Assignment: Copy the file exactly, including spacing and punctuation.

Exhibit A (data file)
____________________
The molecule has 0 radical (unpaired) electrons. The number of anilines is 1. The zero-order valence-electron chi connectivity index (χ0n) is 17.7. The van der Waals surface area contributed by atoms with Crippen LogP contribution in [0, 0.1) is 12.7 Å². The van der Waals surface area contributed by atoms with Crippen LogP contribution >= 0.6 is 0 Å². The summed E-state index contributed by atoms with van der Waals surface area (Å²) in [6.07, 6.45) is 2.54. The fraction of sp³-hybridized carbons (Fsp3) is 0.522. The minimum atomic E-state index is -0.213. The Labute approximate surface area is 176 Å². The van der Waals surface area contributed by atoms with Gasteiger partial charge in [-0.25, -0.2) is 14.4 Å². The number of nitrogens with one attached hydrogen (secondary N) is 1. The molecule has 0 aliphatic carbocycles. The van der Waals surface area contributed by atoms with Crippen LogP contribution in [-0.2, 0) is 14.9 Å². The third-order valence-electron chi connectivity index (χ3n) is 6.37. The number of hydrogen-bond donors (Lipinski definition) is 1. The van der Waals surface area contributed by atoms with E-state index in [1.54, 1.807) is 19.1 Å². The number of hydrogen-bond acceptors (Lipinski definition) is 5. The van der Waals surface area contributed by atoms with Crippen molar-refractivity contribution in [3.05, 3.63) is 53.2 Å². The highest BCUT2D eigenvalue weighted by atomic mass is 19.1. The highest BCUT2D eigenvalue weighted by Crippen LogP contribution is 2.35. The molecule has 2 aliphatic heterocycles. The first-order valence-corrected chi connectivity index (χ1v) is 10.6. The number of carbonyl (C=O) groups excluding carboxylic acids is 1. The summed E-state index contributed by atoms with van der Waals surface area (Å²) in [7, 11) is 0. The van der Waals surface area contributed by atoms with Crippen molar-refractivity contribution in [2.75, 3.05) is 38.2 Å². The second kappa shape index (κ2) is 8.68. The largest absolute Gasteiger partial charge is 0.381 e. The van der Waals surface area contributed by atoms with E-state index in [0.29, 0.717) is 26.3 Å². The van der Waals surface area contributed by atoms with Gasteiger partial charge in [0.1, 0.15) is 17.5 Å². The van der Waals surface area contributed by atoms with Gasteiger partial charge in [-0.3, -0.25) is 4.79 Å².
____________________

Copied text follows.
The molecule has 0 radical (unpaired) electrons. The number of anilines is 1. The zero-order valence-electron chi connectivity index (χ0n) is 17.7. The van der Waals surface area contributed by atoms with Crippen LogP contribution in [0, 0.1) is 12.7 Å². The van der Waals surface area contributed by atoms with Crippen LogP contribution >= 0.6 is 0 Å². The summed E-state index contributed by atoms with van der Waals surface area (Å²) in [6.07, 6.45) is 2.54. The fraction of sp³-hybridized carbons (Fsp3) is 0.522. The minimum atomic E-state index is -0.213. The Labute approximate surface area is 176 Å². The van der Waals surface area contributed by atoms with Gasteiger partial charge in [-0.25, -0.2) is 14.4 Å². The number of nitrogens with one attached hydrogen (secondary N) is 1. The molecule has 0 aliphatic carbocycles. The van der Waals surface area contributed by atoms with Crippen LogP contribution in [-0.2, 0) is 14.9 Å². The third-order valence-electron chi connectivity index (χ3n) is 6.37. The number of hydrogen-bond donors (Lipinski definition) is 1. The van der Waals surface area contributed by atoms with E-state index in [1.54, 1.807) is 19.1 Å². The number of hydrogen-bond acceptors (Lipinski definition) is 5. The van der Waals surface area contributed by atoms with Crippen molar-refractivity contribution in [3.05, 3.63) is 53.2 Å². The highest BCUT2D eigenvalue weighted by atomic mass is 19.1. The highest BCUT2D eigenvalue weighted by Crippen LogP contribution is 2.35. The molecule has 2 aliphatic heterocycles. The first-order valence-corrected chi connectivity index (χ1v) is 10.6. The number of carbonyl (C=O) groups excluding carboxylic acids is 1. The summed E-state index contributed by atoms with van der Waals surface area (Å²) in [7, 11) is 0. The van der Waals surface area contributed by atoms with Crippen molar-refractivity contribution in [2.75, 3.05) is 38.2 Å². The second kappa shape index (κ2) is 8.68. The largest absolute Gasteiger partial charge is 0.381 e. The van der Waals surface area contributed by atoms with E-state index in [0.29, 0.717) is 26.3 Å². The van der Waals surface area contributed by atoms with Gasteiger partial charge in [0.1, 0.15) is 17.5 Å². The van der Waals surface area contributed by atoms with Gasteiger partial charge in [-0.3, -0.25) is 4.79 Å².